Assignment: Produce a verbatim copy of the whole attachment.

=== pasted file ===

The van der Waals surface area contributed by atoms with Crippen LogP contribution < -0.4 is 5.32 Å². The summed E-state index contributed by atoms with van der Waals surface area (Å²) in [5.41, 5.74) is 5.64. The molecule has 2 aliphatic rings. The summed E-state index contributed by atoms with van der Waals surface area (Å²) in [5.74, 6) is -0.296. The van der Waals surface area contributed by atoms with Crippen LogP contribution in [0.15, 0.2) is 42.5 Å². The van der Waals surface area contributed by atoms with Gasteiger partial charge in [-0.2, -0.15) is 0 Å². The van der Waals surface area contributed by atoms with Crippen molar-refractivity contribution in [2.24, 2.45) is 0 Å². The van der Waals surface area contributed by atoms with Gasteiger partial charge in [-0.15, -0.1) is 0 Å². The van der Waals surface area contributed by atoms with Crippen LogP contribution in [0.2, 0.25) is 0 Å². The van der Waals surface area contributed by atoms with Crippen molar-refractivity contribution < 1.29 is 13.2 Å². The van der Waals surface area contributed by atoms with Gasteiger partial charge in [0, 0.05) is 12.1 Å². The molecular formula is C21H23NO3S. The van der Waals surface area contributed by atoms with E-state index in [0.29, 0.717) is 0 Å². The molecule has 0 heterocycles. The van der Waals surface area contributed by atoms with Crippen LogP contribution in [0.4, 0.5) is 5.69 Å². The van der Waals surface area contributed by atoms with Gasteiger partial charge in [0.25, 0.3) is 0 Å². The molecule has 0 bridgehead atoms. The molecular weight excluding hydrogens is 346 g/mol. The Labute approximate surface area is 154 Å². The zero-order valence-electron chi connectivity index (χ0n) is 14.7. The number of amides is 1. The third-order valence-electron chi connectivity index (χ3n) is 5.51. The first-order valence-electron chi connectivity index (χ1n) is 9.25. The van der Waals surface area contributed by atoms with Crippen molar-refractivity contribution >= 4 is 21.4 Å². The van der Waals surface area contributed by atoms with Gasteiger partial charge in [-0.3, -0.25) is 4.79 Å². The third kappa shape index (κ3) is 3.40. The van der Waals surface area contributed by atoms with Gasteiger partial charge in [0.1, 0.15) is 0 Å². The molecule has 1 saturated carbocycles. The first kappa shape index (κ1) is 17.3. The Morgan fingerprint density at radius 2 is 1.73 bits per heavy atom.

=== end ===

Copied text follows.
The van der Waals surface area contributed by atoms with Crippen LogP contribution < -0.4 is 5.32 Å². The summed E-state index contributed by atoms with van der Waals surface area (Å²) in [5.41, 5.74) is 5.64. The molecule has 2 aliphatic rings. The summed E-state index contributed by atoms with van der Waals surface area (Å²) in [5.74, 6) is -0.296. The van der Waals surface area contributed by atoms with Crippen LogP contribution in [0.15, 0.2) is 42.5 Å². The van der Waals surface area contributed by atoms with Gasteiger partial charge in [-0.2, -0.15) is 0 Å². The van der Waals surface area contributed by atoms with Crippen molar-refractivity contribution in [2.24, 2.45) is 0 Å². The van der Waals surface area contributed by atoms with Gasteiger partial charge in [-0.15, -0.1) is 0 Å². The van der Waals surface area contributed by atoms with Crippen LogP contribution in [0.2, 0.25) is 0 Å². The van der Waals surface area contributed by atoms with Crippen molar-refractivity contribution < 1.29 is 13.2 Å². The van der Waals surface area contributed by atoms with Gasteiger partial charge in [0, 0.05) is 12.1 Å². The molecular formula is C21H23NO3S. The van der Waals surface area contributed by atoms with E-state index in [0.29, 0.717) is 0 Å². The molecule has 0 heterocycles. The van der Waals surface area contributed by atoms with Crippen LogP contribution in [0.4, 0.5) is 5.69 Å². The van der Waals surface area contributed by atoms with Gasteiger partial charge in [0.25, 0.3) is 0 Å². The molecule has 0 bridgehead atoms. The molecular weight excluding hydrogens is 346 g/mol. The Labute approximate surface area is 154 Å². The zero-order valence-electron chi connectivity index (χ0n) is 14.7. The number of amides is 1. The third-order valence-electron chi connectivity index (χ3n) is 5.51. The first-order valence-electron chi connectivity index (χ1n) is 9.25. The van der Waals surface area contributed by atoms with Crippen molar-refractivity contribution >= 4 is 21.4 Å². The van der Waals surface area contributed by atoms with Gasteiger partial charge in [-0.3, -0.25) is 4.79 Å². The third kappa shape index (κ3) is 3.40. The van der Waals surface area contributed by atoms with Gasteiger partial charge in [0.1, 0.15) is 0 Å². The molecule has 1 saturated carbocycles. The first kappa shape index (κ1) is 17.3. The Morgan fingerprint density at radius 2 is 1.73 bits per heavy atom.